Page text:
Related: Q & A with Alicia D. Williams, Author of Genesis Begins Again
Josie Bloom and the Emergency of Life
Published: January 7, 2020
Josie Bloom discovers the first wad of money stuffed inside a packet of bologna, and the second hidden between the trash can and the bin liner. That money comes in handy when she finds the PAST DUE notice from the heating company. Seems like Grandpa has been spending more time feeding squirrels than paying the bills. But when a bill arrives that’s too big to handle, Josie’s going to need a plan to get more money—while keeping Grandpa’s odd behavior a secret.
No Fixed Address
Published: September 11, 2018
Twelve-and-three-quarter-year-old Felix Knutsson has a knack for trivia. His favorite game show is Who What Where When; he even named his gerbil after the host. Felix’s mom, Astrid, is loving but can’t seem to hold on to a job. So when they get evicted from their latest shabby apartment, they have to move into a van. Astrid swears him to secrecy; he can’t tell anyone about their living arrangement, not even Dylan and Winnie, his best friends at his new school. If he does, she warns him, he’ll be taken away from her and put in foster care.
As their circumstances go from bad to worse, Felix gets a chance to audition for a junior edition of Who What Where When, and he’s determined to earn a spot on the show. Winning the cash prize could make everything okay again. But things don’t turn out the way he expects. . . .
My Jasper June
Published: September 3, 2019
The school year is over, and it is summer in Atlanta. The sky is blue, the sun is blazing, and the days brim with possibility. But Leah feels. . . lost. She has been this way since one terrible afternoon a year ago, when everything changed. Since that day, her parents have become distant, her friends have fallen away, and Leah’s been adrift and alone.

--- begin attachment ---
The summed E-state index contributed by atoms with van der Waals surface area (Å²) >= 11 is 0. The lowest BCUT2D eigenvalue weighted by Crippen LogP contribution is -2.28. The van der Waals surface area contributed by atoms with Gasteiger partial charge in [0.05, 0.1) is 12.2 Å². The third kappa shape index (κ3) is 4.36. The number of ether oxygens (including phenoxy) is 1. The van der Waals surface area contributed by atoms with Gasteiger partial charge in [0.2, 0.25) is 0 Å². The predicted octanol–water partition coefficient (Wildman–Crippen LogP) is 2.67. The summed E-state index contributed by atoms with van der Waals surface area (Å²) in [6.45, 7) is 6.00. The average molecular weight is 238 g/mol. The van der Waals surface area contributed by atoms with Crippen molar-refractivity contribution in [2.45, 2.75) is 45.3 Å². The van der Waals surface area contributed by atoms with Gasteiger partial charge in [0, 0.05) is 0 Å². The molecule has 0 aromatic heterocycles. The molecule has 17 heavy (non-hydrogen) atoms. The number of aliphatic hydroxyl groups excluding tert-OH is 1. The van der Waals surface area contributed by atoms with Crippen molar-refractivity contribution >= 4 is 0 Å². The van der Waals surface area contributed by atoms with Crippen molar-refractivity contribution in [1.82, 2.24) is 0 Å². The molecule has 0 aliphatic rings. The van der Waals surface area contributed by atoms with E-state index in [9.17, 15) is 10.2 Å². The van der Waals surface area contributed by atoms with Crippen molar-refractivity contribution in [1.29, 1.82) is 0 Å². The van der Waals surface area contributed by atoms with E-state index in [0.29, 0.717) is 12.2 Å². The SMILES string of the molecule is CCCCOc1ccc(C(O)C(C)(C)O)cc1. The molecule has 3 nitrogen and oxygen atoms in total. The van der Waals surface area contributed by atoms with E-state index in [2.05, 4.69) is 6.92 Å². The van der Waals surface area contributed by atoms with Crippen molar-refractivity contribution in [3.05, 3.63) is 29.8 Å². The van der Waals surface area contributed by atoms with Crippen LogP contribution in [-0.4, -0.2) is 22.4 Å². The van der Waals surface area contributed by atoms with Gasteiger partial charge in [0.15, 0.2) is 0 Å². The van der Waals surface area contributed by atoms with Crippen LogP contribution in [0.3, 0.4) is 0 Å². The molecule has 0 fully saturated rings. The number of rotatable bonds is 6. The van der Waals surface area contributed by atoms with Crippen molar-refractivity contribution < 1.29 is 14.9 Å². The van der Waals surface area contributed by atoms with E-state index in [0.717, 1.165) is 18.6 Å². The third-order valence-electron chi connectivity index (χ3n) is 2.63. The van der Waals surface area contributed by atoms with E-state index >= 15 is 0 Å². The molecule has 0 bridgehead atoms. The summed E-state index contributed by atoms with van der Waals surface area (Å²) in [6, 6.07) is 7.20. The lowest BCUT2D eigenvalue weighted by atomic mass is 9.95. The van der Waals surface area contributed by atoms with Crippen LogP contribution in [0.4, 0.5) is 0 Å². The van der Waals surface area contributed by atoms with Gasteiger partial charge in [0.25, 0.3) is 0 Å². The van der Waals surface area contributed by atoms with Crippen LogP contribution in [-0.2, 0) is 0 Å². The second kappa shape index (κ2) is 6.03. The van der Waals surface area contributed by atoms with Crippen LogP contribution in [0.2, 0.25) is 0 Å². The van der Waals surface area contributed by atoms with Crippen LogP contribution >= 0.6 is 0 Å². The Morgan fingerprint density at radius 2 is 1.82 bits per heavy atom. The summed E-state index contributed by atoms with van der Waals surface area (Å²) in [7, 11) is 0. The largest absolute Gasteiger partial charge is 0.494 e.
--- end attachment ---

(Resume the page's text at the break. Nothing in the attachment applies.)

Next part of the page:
Then she meets Jasper, a girl unlike anyone she has ever known. There’s something mysterious about Jasper, almost magical. And Jasper, Leah discovers, is also lost.
Together, the two girls carve out a place for themselves, a hideaway in the overgrown spaces of Atlanta, away from their parents and their hardships, somewhere only they can find.
But as the days of this magical June start to draw to a close, and the darker realities of their lives intrude once more, Leah and Jasper have to decide how real their friendship is, and whether it can be enough to save them both.
Published: October 2, 2018
After a family tragedy results in the loss of both father and home, 12-year-old Nora lives with her mother in Manila’s North Cemetery, which is the largest shantytown of its kind in the Philippines today.
When her mother disappears mysteriously one day, Nora is left alone.
With help from her best friend Jojo and the support of his kindhearted grandmother, Nora embarks on a journey riddled with danger in order to find her mom. Along the way she also rediscovers the compassion of the human spirit, the resilience of her community, and everlasting hope in the most unexpected places.
Published: May 3, 2016
Growing up in the shadows cast by two world wars, Annabelle has lived a mostly quiet, steady life in her small Pennsylvania town. Until the day new student Betty Glengarry walks into her class. Betty quickly reveals herself to be cruel and manipulative, and while her bullying seems isolated at first, things quickly escalate, and reclusive World War I veteran Toby becomes a target of her attacks. While others have always seen Toby’s strangeness, Annabelle knows only kindness. She will soon need to find the courage to stand as a lone voice of justice as tensions mount.
Brilliantly crafted, Wolf Hollow is a haunting tale of America at a crossroads and a time when one girl’s resilience, strength, and compassion help to illuminate the darkest corners of history.
A Thousand Questions
Published: October 6, 2020
Mimi is not thrilled to be spending her summer in Karachi, Pakistan, with grandparents she’s never met. Secretly, she wishes to find her long-absent father, and plans to write to him in her beautiful new journal.
The cook’s daughter, Sakina, still hasn’t told her parents that she’ll be accepted to school only if she can improve her English test score—but then, how could her family possibly afford to lose the money she earns working with her Abba in a rich family’s kitchen?
Although the girls seem totally incompatible at first, as the summer goes on, Sakina and Mimi realize that they have plenty in common—and that they each need the other to get what they want most.